Rescuers use their horse sense |

Rescuers use their horse sense

Carrie Click
Post Independent Staff

RIFLE ” Quick action and teamwork between the Garfield County Sheriff’s Department, the Rifle Fire Department, concerned neighbors, a veterinarian, a horseshoer and a brand inspector helped free a horse from a potentially fatal accident.

Dr. Elizabeth Chandler, a large-animal veterinarian from New Castle, received a call on Saturday from Garfield County Sheriff dispatch.

Realtor Debbie Sanderson was showing some property on the JQS Trail north of Rifle when she came across a horse in trouble, so she called dispatch.

“The horse had got its leg caught in a cattle guard about a mile up the JQS Trail, and had ripped an entire metal section ” three bars wide and about six feet long ” from the rest of the guard,” explained Dr. Chandler. “The horse had this lethal weapon connected to its leg. He could whip the thing around.”

Greg and Teresa Wright, who live close by, brought grain and a halter for the horse. To make matters more challenging, the animal was a bucking horse that had never been broke, but Teresa was able to calm the horse enough to get the halter on.

By the time Dr. Chandler arrived on the scene, Eric Brors and Donivan Livingston of the Garfield County Sheriff’s Department had responded. Besides Dr. Chandler, they had contacted brand inspector Mike Walck. Farrier Gary Hosa just happened to be shoeing some of Walck’s horses at the time the call came in, so he came along, too.

“What was neat about this was that the sheriff’s department got the people there who could help,” Dr. Chandler said. “Everybody did the job they knew best.”

Officer Brors said he had witnessed another horse get its foot caught in a cattle guard a couple of years ago. That horse had to be put down.

“I didn’t want to see that happen again,” said Brors, so he started thinking about ways to get the grate off this horse’s leg, and remembered the Jaws of Life, the hydraulic mechanism used to extract people from vehicles after car accidents. That prompted a call to the Rifle Fire Department.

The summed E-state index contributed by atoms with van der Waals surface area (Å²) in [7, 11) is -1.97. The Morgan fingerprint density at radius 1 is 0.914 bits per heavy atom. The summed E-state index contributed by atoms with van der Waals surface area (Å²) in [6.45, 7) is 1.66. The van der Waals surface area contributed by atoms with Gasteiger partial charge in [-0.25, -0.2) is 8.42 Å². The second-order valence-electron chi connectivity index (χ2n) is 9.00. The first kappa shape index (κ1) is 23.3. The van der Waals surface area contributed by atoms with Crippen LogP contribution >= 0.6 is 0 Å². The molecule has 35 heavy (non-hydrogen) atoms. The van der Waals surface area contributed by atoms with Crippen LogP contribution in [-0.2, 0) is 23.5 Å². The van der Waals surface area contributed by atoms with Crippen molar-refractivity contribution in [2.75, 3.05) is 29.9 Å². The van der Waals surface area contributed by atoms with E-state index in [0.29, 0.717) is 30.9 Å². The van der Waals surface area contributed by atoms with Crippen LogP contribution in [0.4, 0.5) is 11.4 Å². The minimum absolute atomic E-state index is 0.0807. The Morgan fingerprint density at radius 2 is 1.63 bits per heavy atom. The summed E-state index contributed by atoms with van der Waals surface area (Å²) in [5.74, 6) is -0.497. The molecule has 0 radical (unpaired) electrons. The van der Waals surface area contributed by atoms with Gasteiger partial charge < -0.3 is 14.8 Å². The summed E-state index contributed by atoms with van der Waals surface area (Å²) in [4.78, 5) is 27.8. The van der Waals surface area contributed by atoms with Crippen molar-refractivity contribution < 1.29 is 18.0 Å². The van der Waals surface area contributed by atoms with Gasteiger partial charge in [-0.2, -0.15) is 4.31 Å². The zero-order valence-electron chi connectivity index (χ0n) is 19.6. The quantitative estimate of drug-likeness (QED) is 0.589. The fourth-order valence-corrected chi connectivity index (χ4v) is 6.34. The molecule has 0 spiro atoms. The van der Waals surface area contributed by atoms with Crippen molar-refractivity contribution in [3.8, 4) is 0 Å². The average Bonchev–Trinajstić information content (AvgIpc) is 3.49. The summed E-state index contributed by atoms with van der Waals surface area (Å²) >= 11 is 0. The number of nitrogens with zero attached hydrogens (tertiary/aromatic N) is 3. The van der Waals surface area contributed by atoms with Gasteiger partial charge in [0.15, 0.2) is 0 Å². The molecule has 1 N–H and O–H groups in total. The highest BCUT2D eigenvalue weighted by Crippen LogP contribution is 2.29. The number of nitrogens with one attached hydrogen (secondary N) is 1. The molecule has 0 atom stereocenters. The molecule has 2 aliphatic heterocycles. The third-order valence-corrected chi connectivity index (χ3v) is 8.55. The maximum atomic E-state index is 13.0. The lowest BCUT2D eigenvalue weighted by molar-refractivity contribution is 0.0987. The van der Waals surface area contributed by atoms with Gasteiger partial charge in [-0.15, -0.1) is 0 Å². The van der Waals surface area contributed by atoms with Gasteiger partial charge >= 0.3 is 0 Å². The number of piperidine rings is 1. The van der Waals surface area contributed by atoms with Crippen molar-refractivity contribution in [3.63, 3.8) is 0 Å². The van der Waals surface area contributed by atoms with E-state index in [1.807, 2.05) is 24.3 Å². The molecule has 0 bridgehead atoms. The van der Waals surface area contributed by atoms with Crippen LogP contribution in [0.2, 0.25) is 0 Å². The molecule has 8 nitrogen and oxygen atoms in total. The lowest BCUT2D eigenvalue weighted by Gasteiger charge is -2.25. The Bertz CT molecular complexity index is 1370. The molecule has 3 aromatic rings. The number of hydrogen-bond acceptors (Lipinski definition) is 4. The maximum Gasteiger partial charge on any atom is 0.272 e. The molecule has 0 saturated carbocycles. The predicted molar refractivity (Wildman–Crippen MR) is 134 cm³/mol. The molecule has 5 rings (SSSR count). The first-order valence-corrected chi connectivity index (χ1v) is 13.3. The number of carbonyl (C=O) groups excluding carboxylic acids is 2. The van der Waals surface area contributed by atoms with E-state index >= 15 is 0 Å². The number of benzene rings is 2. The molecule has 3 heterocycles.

Dr. Chandler tranquilized the animal as two firefighters from the Rifle Fire Department arrived.

As Hosa properly positioned the horse’s foot, and with Walck’s help steadying the animal, firefighters used the Jaws of Life to pry the metal grating off the horse’s leg.

Dr. Chandler said over the years she and Walck have collectively seen a number of horses with their legs caught in cattle guards. This was the only time they’ve ever had a positive outcome, she said.

The horse’s owner, Bo Rohrig, arrived on horseback shortly after the horse was freed. Officer Brors said Rohrig had discovered that the horse had gotten out, and he had tracked him to the JQS Trail.

“The horse was alert,” Dr. Chandler said. The horse did receive some surface cuts on his legs but was otherwise injury-free and walked down from the scene of the accident. “If people around him hadn’t been calm, cool and reasonable, we likely wouldn’t have had a happy ending to this story.”

“My hat’s off to the Garfield County Sheriff’s office,” Dr. Chandler said. “They really did a fantastic job. They called in experts who knew what to do.”

Contact Carrie Click: 945-8515, ext. 518

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